A good percentage of the theft in businesses and homes happens after dark. Thieves feel safer burglarizing buildings when it’s more difficult for people to see them. One of the best ways to prevent this from happening is to light up the outside of your building to make it much easier for people to spot anything illegal that may be happening. Floodlights can be installed in a number of different locations, depending on the landscaping on your property:

  • On top of a tall pole
  • On the corners of the building
  • Hidden in shrubbery
  • Attached to sturdy tree branches

Of the two basic types of floodlights, most businesses choose a permanent light, one that runs all night long and is set on a timer. Many homeowners opt for the other type, one that has a motion sensor. The light doesn’t work if nothing is in the yard, but if the motion sensor detects anything moving around on the property, the bright lights will come on, shining on whatever is moving outside.

Alarm Systems

Burglar alarms are the most common basic defense against breaking and entering. In order for an alarm system to work correctly, a licensed professional such as an electrical contractor should do the installation. Most home alarms are connected to entrances such as doors and windows, especially those on the first floor. Alarms on the second floor are less common, but can be installed for additional protection. Businesses install alarms on all doors and windows, and some businesses invest in additional motion sensor technology, especially in the case of stores with valuable merchandise on display. Most alarm systems will sound some sort of noise or warning when they are set off, and all of them should be connected to a phone line so that an automated message can be sent to the police or alarm monitoring company.

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Saving Energy Costs by Changing Small Habits

Posted by on Sep 13, 2014 in Blogs, Energy Savings, Residential Services | Comments Off on Saving Energy Costs by Changing Small Habits

Saving Energy Costs by Changing Small Habits

It’s the little things in life that make the most impact. The experts can do studies all day long about the average cost of using each appliance, but it’s the actual way you use it that determines how much you’re going to have to pay. Changing out light bulbs for efficient LED lights and replacing old appliances with new and greener versions is a good start toward saving energy costs, but your daily habits can undermine all that good planning if you’re used to squandering power. Take a look at the way you habitually use your appliances to see if you’re secretly wasting energy without even knowing it.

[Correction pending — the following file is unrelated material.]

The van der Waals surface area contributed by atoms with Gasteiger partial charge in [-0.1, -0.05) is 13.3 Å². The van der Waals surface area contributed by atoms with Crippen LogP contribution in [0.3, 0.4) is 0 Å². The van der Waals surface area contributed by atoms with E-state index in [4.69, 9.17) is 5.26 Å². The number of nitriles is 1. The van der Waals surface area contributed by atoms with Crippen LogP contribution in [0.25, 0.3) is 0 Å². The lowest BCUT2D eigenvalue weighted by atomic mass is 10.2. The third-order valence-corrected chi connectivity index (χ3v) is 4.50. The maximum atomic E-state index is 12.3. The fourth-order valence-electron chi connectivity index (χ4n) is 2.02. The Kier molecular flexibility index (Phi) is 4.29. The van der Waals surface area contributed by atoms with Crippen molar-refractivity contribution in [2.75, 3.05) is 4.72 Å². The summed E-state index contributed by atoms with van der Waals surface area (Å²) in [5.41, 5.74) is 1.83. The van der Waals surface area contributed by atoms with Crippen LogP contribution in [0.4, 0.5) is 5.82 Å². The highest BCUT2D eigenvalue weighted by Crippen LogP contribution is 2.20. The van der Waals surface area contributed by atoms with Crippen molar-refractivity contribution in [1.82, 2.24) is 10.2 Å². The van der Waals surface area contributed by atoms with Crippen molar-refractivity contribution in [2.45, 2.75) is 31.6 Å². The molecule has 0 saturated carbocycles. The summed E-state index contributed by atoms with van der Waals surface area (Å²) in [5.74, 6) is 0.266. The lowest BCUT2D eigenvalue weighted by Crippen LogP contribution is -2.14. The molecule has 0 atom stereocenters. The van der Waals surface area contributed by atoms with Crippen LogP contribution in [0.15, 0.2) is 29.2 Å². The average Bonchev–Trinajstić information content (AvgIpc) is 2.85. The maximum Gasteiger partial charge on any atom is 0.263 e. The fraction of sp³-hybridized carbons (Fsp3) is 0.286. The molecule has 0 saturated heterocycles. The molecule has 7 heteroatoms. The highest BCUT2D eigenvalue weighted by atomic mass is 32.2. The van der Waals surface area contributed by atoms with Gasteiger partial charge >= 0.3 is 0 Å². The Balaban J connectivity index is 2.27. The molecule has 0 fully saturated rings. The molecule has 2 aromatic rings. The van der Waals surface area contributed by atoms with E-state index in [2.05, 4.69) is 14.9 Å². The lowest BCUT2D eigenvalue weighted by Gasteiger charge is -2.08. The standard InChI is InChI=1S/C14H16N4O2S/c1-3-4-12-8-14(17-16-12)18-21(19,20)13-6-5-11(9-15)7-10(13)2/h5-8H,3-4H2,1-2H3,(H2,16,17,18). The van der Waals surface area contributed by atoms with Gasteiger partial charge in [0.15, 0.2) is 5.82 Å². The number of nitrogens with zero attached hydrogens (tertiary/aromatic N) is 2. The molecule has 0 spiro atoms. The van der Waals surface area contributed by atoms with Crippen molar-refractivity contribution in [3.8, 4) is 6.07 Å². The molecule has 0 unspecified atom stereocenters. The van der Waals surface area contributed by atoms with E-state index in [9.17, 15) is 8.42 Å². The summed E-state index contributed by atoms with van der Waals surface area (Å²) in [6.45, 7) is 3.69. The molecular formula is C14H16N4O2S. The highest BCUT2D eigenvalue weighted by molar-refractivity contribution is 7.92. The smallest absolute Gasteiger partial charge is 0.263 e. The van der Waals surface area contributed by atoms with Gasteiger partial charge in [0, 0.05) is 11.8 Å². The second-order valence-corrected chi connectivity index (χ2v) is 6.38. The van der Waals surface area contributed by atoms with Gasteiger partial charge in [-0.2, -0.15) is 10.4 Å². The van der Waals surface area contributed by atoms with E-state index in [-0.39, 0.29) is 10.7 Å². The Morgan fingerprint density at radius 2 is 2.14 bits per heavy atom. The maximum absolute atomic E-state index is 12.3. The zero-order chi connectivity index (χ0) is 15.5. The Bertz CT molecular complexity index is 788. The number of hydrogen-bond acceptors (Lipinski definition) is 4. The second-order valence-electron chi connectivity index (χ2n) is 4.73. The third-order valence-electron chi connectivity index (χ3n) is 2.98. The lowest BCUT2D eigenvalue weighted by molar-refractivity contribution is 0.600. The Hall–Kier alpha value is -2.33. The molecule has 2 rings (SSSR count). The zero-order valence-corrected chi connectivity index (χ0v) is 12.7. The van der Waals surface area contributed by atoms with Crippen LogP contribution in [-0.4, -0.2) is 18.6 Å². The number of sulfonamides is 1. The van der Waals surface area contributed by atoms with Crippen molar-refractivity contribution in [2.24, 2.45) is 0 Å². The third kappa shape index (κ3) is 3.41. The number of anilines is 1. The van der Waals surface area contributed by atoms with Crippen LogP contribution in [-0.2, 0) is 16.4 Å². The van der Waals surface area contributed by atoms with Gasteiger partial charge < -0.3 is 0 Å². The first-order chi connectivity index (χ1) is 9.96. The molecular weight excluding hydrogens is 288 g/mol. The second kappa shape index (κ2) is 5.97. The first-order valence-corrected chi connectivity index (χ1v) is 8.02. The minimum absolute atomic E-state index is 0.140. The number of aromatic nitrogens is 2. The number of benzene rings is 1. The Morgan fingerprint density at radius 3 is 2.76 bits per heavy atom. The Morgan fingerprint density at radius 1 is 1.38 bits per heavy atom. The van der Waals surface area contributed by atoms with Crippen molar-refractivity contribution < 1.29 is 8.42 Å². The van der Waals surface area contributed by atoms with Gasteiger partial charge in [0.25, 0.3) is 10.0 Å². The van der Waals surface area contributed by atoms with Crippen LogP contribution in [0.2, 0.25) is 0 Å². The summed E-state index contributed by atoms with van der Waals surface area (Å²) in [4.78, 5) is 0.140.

Washer and Dryer

Your washer and dryer can each cost over $100 a year to operate, so getting the most efficient use out of each one should be high on your frugal savings list. Setting up your laundry the right way and doing it all on one day is the way to start. Drying clothes one batch after another will take advantage of the residual heat, saving dryer electrical costs. Separate your clothes into lighter loads and heavier ones, and dry the lighter ones outdoors if possible. Pull the clothes from the dryer before they’re completely dry and hang them up for a wrinkle-free wardrobe. Never run a partial load, of course, and never run the dryer without first emptying the lint filter for the most efficient use.

Stove and Oven

If you’re trying to save money you’ll have to cook every day, as eating out constantly won’t be an option. Common sense use with your stove and oven can result in significant savings.

  • Cook elsewhere whenever possible. Use a toaster oven for small pans of food and grill outside during warm weather to save oven energy as well as air conditioning costs
  • Use the oven efficiently. Keep the door shut until at least the minimum cooking time has passed, to save money on lost heat. Turn the oven off five minutes before baked goods are done, and ten minutes in the case of meats. The residual heat will finish cooking without loss of food quality.
  • Use smaller pots on smaller burners, and cover them with tight-fitting lids as often as possible. Change your pots to those with copper bottoms for the most efficient heat distribution.
  • Buy or make stove reflector pans to place around burners. The shiny surface will reflect the heat and direct it upward instead of it being lost out the sides. Your grandmother and her aluminum foil around her burners was right.

Refrigerator and Freezer

Depending on its age and use, your refrigerator/freezer can be the most expensive appliance in the house. Fortunately, it’s also the one appliance that the easiest to save money with, just by changing your habits and usage.

  • Start by always keeping your freezer full. The motor runs more efficiently if it doesn’t have to cool empty spaces. If you don’t have enough food to fill the space, fill milk jugs with water and use them to fill the empty spaces.